• Baloney. How is it a “registry” if the seller keeps the info to defend him/herself if the gun ends up at a crime scene? The government doesn’t get the info unless a crime is committed and the original owner is confronted; it is the antithesis of a registry.

          Or are you just another sour felon who can’t buy guns legally, and doesn’t want to see the flow of private sales shut-off or made more difficult to use?

  7. That guy had a lot of money tied up in guns and ammo. The Barrett alone is $6-7 grand. Where did all the money come from?

    • That’s the price to get one legally. For an unusual piece like that, it’s probably a lot more expensive to get one illegally.

  8. Legal law abiding citizens are hammered over the head by a government with laws, taxes, fees, restrictions. Telling us this will stop criminals and nut jobs. BS. We all know this is about control of us, the serfs, the unwashed, the cash cows. We are at WAR, tyranny never rests. Just look at commie kalifornia.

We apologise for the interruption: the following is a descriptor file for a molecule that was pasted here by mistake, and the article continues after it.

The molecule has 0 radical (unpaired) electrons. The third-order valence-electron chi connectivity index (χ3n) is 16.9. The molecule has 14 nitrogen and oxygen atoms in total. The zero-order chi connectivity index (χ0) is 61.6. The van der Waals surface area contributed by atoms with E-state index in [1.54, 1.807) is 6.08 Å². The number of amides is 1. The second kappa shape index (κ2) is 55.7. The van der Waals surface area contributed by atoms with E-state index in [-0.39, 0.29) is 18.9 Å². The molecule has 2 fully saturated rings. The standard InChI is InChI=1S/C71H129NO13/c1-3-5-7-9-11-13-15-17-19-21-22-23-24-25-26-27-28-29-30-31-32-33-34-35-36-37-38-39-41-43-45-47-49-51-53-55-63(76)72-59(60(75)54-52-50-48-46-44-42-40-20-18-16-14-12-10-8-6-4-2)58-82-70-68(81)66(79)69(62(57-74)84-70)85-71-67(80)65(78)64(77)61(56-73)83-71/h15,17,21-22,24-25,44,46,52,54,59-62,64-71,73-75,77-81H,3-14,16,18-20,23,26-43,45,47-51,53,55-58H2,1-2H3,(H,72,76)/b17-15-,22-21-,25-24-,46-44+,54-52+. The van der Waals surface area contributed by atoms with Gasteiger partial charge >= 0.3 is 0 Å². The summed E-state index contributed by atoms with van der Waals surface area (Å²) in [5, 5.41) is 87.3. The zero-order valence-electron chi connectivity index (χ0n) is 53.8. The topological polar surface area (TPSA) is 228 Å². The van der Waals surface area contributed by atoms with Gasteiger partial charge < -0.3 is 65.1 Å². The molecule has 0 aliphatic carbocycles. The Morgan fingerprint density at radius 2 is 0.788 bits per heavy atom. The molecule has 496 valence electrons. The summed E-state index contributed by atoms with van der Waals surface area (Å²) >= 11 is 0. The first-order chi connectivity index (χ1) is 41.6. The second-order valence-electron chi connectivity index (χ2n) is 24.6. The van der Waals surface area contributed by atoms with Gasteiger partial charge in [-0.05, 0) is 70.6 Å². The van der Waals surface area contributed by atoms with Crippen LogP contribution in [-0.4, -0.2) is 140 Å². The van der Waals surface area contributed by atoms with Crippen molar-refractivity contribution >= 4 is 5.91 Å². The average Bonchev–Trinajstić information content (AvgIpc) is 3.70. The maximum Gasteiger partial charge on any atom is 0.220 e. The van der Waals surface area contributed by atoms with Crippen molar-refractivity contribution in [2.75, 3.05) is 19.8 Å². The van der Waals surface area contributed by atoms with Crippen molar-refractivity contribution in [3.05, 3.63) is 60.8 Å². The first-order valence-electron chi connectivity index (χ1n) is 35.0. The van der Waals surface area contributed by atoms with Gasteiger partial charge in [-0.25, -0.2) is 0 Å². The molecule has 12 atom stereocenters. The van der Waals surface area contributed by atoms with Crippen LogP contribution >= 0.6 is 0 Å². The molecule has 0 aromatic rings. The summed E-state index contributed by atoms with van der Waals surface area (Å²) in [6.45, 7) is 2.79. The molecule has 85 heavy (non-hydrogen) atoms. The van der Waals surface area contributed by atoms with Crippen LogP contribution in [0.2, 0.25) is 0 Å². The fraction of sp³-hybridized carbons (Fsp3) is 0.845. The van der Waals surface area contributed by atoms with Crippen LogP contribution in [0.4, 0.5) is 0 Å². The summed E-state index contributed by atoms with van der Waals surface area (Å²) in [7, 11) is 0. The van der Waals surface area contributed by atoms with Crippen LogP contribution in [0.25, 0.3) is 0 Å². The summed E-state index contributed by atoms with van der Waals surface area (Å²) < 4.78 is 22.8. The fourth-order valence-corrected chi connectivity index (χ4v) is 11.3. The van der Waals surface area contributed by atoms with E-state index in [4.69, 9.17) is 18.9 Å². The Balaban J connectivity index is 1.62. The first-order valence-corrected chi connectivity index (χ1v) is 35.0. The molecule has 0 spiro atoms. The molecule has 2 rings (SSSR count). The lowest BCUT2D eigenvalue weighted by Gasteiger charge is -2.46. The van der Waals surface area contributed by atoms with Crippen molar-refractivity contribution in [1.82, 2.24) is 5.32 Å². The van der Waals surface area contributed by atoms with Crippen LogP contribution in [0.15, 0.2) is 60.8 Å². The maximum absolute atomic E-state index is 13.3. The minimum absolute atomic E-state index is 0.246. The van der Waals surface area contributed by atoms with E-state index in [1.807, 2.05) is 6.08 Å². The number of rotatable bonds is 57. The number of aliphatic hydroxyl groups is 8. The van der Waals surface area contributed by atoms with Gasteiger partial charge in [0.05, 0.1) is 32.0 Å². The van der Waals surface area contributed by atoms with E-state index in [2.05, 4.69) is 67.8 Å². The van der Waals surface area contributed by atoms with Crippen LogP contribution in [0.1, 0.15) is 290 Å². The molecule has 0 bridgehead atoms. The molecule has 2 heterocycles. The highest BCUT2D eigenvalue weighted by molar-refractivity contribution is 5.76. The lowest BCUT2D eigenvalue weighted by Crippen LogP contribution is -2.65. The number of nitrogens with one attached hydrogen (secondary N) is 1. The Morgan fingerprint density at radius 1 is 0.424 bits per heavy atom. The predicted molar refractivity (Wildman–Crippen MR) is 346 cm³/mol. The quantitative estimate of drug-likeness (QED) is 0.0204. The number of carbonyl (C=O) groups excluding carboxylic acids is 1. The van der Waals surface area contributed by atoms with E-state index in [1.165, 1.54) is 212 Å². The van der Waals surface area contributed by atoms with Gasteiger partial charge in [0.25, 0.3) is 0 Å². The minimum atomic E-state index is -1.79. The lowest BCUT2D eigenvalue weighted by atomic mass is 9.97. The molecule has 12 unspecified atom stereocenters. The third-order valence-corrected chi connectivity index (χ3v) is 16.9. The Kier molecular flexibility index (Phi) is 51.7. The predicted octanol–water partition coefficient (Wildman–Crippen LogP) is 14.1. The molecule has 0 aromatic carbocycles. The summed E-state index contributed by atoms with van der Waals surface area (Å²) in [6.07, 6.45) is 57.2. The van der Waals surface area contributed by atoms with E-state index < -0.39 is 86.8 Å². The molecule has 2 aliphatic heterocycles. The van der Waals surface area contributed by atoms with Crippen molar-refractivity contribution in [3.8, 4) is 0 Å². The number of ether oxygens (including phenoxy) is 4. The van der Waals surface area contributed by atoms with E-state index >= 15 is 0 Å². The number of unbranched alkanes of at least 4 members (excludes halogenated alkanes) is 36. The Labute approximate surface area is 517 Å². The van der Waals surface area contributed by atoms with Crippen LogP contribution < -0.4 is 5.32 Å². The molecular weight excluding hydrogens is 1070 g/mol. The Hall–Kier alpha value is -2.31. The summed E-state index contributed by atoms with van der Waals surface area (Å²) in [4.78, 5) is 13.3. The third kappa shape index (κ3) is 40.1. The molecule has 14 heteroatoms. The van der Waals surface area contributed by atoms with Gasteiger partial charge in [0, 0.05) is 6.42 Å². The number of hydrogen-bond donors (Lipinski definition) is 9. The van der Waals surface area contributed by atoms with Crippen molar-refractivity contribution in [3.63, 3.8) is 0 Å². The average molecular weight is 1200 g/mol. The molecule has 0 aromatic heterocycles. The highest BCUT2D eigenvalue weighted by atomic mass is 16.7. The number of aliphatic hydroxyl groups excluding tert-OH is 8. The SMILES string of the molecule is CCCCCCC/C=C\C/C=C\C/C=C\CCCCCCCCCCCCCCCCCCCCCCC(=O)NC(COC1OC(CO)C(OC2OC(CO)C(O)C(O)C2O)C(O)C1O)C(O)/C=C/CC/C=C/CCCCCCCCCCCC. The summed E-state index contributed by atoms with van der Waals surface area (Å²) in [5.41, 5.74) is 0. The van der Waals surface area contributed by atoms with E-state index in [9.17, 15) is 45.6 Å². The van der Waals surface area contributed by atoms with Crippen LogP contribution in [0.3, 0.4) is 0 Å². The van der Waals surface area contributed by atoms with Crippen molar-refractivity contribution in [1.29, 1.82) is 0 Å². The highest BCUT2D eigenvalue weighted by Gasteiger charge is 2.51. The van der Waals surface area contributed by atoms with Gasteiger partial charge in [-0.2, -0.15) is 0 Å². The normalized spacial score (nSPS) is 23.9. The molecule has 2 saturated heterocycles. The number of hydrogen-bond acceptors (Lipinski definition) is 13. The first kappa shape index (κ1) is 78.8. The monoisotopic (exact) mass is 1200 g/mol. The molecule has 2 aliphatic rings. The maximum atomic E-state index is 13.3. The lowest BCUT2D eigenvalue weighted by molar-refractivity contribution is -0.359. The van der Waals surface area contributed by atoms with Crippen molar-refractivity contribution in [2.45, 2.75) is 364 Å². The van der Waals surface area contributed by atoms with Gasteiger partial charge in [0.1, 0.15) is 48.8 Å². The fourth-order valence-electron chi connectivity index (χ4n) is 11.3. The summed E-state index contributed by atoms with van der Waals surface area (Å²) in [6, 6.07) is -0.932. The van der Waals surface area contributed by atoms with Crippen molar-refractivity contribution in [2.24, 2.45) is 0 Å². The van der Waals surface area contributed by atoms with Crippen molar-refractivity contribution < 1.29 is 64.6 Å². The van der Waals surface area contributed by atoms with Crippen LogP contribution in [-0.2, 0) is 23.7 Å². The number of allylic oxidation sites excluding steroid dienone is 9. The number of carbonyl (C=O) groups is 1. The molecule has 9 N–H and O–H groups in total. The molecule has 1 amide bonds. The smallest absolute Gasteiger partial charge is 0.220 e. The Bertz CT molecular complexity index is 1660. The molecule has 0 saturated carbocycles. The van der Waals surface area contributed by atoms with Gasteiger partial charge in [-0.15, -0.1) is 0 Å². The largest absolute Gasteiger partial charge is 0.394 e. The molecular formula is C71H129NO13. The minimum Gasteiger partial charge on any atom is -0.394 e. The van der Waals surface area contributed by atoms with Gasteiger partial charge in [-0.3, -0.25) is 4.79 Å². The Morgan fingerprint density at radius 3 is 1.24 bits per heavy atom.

9. The source article describes the family members of two of Kohlhepp’s murder victims clamoring for Fedzilla to charge/prosecute whoever provided the murder weapons to Kohlhepp since they share responsibility for the murder.

    Strangely, none of the surviving family members are clamoring that government employees share responsibility for the murders even though THOSE GOVERNMENT EMPLOYEES LET A VIOLENT CRIMINAL OUT OF PRISON.

    My answer to mitigate violent crime is exceedingly simple: when a person demonstrates utter contempt and/or total disregard for human life and dignity, they can never again be with us in society. (Whether that means they spend the rest of their life in prison, banished, or get the death penalty is a separate debate).